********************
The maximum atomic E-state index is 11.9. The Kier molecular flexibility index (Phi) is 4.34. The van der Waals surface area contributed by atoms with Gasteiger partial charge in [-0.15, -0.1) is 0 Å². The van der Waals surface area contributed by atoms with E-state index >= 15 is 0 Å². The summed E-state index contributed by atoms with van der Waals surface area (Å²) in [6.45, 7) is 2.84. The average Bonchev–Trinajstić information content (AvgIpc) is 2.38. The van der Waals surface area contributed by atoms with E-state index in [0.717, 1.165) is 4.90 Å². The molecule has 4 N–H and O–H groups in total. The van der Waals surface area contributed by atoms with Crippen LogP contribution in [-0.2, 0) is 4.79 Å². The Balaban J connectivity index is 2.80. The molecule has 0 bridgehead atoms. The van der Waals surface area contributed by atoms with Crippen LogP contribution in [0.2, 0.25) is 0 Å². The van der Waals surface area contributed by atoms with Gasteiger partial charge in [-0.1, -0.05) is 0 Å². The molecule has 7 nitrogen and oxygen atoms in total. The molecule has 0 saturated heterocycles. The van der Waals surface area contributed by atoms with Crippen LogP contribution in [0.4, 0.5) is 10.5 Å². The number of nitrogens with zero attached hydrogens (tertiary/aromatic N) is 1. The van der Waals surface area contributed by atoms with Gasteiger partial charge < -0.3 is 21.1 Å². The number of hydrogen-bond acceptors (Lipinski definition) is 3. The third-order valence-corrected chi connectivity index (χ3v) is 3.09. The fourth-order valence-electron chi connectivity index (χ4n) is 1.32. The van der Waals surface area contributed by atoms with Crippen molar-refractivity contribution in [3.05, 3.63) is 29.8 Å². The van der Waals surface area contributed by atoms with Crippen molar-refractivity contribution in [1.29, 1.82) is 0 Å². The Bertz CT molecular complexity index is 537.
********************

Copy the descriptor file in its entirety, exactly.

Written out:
The maximum atomic E-state index is 11.9. The Kier molecular flexibility index (Phi) is 4.34. The van der Waals surface area contributed by atoms with Gasteiger partial charge in [-0.15, -0.1) is 0 Å². The van der Waals surface area contributed by atoms with E-state index >= 15 is 0 Å². The summed E-state index contributed by atoms with van der Waals surface area (Å²) in [6.45, 7) is 2.84. The average Bonchev–Trinajstić information content (AvgIpc) is 2.38. The van der Waals surface area contributed by atoms with E-state index in [0.717, 1.165) is 4.90 Å². The molecule has 4 N–H and O–H groups in total. The van der Waals surface area contributed by atoms with Crippen LogP contribution in [-0.2, 0) is 4.79 Å². The Balaban J connectivity index is 2.80. The molecule has 0 bridgehead atoms. The van der Waals surface area contributed by atoms with Crippen LogP contribution in [0.2, 0.25) is 0 Å². The van der Waals surface area contributed by atoms with Gasteiger partial charge in [-0.1, -0.05) is 0 Å². The molecule has 7 nitrogen and oxygen atoms in total. The molecule has 0 saturated heterocycles. The van der Waals surface area contributed by atoms with Crippen LogP contribution in [0.4, 0.5) is 10.5 Å². The number of nitrogens with zero attached hydrogens (tertiary/aromatic N) is 1. The van der Waals surface area contributed by atoms with Gasteiger partial charge < -0.3 is 21.1 Å². The number of hydrogen-bond acceptors (Lipinski definition) is 3. The third-order valence-corrected chi connectivity index (χ3v) is 3.09. The fourth-order valence-electron chi connectivity index (χ4n) is 1.32. The van der Waals surface area contributed by atoms with Crippen molar-refractivity contribution in [3.05, 3.63) is 29.8 Å². The van der Waals surface area contributed by atoms with Crippen molar-refractivity contribution in [1.29, 1.82) is 0 Å². The Bertz CT molecular complexity index is 537.